September 23, 2021

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One of those things is just ‘review – variety

3 min read

“Ella Fitzgerald: An Early One” tells the story of how singer Patti Austin traveled to the early Fitzgerald with a large band in the 1930s and was probably not interested in being the only one on the bus to act as his own personal filtration system. Back with the coat over his head. It’s good for laughter, and it’s also good for a sense of relief, to remind you that this is a rare twentieth-century jazz giant movie that doesn’t have to worry about when to start tragic predictions. Living in a mature old age is not just one of those things in this genre of documentary.

In director Leslie Woodhead’s film, it is suggested that Fitzgerald lived a relatively lonely life on the streets – but further emphasized that he was seldom off the road, and retained the grief he probably felt for himself. There is no lack of overt degradation or overt trauma to get the most out of the narrative’s momentum in “Only One of the Down Matters”. This means, however, that Woodhead, through the process of design or elimination, has been forced to focus on something that might get less attention in Holiday Documentary: Music. There’s plenty of it in the movie, though these are the short blasts you’d never like it to be, it could be good for a long tail for its Verve Records catalog after the film hit the VOD on June 26th.

Woodhead’s movie best describes the various musical stages of Fitzgerald’s career. First, he was a Harlem-based big band musician who entered the national spot in the ’30s and’ 40s as a short-lived consultant, band leader Chick Webb. . After all, he was an enthusiastic and brilliantly talented partner in the BOP movement, moving forward with small and Wilder combos, hinting at just as much as he did to the players of Sax or Trump that his name is still almost synonymous with scapegoating. In the third musical, all those vocal voices were lost (but not fatally) when another philanthropist, Norman Granz, was talking about moving him to the ballad and covering the Great American Song Book at a time when its pages were still fresh. Caste relations were rarely in a progressive state, as the film recalls, but Berlin, The Garswines, Harold Arlene, and others are his musical collections. Each suburb had a practically de Rigua companion piece for the first new hi-fi.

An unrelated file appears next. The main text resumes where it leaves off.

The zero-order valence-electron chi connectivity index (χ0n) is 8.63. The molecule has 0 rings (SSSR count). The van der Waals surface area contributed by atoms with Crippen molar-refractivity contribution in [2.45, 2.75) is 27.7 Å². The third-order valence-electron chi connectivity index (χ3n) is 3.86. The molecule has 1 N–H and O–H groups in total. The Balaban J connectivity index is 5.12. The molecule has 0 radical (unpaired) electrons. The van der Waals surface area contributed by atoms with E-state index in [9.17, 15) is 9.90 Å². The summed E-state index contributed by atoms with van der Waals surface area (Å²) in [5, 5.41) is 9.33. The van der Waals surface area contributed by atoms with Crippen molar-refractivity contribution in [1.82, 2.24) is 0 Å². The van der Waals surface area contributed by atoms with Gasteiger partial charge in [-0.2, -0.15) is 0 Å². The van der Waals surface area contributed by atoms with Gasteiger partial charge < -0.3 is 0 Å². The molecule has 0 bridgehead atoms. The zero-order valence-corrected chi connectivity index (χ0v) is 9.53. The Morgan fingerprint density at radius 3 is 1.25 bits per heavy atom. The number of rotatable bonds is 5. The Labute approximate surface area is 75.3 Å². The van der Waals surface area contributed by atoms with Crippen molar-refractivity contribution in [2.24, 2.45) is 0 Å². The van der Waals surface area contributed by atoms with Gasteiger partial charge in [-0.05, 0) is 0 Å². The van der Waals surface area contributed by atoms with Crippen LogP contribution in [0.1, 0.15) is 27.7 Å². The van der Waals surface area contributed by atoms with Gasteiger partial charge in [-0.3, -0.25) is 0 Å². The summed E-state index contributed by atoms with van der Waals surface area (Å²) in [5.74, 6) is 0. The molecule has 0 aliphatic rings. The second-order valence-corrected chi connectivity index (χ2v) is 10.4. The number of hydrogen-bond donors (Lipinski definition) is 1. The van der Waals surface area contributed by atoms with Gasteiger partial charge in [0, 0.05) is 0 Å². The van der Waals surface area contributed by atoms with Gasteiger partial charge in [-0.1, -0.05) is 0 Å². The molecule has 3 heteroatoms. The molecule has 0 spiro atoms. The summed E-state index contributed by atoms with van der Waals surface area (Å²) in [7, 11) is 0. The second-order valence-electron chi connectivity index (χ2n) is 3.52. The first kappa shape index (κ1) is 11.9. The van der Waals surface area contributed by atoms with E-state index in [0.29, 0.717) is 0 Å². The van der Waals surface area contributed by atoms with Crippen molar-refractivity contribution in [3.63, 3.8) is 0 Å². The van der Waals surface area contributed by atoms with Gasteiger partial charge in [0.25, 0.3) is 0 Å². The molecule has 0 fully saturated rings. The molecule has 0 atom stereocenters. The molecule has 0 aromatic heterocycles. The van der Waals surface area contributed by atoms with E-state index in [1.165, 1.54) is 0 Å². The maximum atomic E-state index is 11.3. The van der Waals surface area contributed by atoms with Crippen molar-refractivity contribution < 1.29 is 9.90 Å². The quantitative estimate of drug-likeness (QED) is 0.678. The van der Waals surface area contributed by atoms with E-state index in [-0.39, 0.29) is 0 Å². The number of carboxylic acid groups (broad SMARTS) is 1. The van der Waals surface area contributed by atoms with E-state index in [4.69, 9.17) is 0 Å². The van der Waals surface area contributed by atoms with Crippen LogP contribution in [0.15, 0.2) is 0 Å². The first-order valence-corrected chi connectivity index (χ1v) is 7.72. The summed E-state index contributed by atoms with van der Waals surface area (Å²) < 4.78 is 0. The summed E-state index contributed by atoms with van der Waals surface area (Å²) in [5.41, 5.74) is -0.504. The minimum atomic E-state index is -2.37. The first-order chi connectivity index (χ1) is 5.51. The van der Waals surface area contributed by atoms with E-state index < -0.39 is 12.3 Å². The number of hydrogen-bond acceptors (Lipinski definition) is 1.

This film should not have been made 20 or 30 years ago, it is hard to begin to hope, when many more contemporaries of Fitzgerald could shed early light on its impact. Tony Bennett, Johnny Mathis, and a handful of other former timers look up and down in conversation, but Woodhead wisely weighs Fitzgerald’s vocal prowess significantly over these things by writers capable of skilling Margo Jefferson and Will ably Friedd. The second spanned 40 song parts over five spontaneous minutes during a show in Berlin while describing a typical, off-finishing thrilling moment in the singer’s mid-term career. If you have any doubts that Fitzgerald was part of the park and the organization of monks who landed in the role of Irving Berlin-lover Baladi, this sequence will solve it a lot.

It’s naturally a bit difficult for a filmmaker to focus on Fitzgerald as a personality – and a subtitle for a “one of those things” movie isn’t very promising that you wouldn’t expect him to set as anything other than average. Line said that after her first marriage and divorce she “never felt a life of strong love in her life” and her adopted son Ray Brown Jr., who made sure to keep in touch with the most sensitive moments on camera, seems like a difficult thing for his mother. A rare bit of Fitzgerald voiceover, which hints at innate loneliness without a man in her life, stands against the recording of “a house is not a house”. The movie invents the idea that, during a 42-week journey towards the end of one year of her life, she had sex with her boyfriend Bob Dylan and many street dogs before and after Ted. It has some melancholy, but ends with the story of one of the brightest singers Not enough to turn the moment into a tragedy. A jazz movie whose dominant mode – in a heroic attempt to cut through some personal grief – is the real musical joy? We will accept it.

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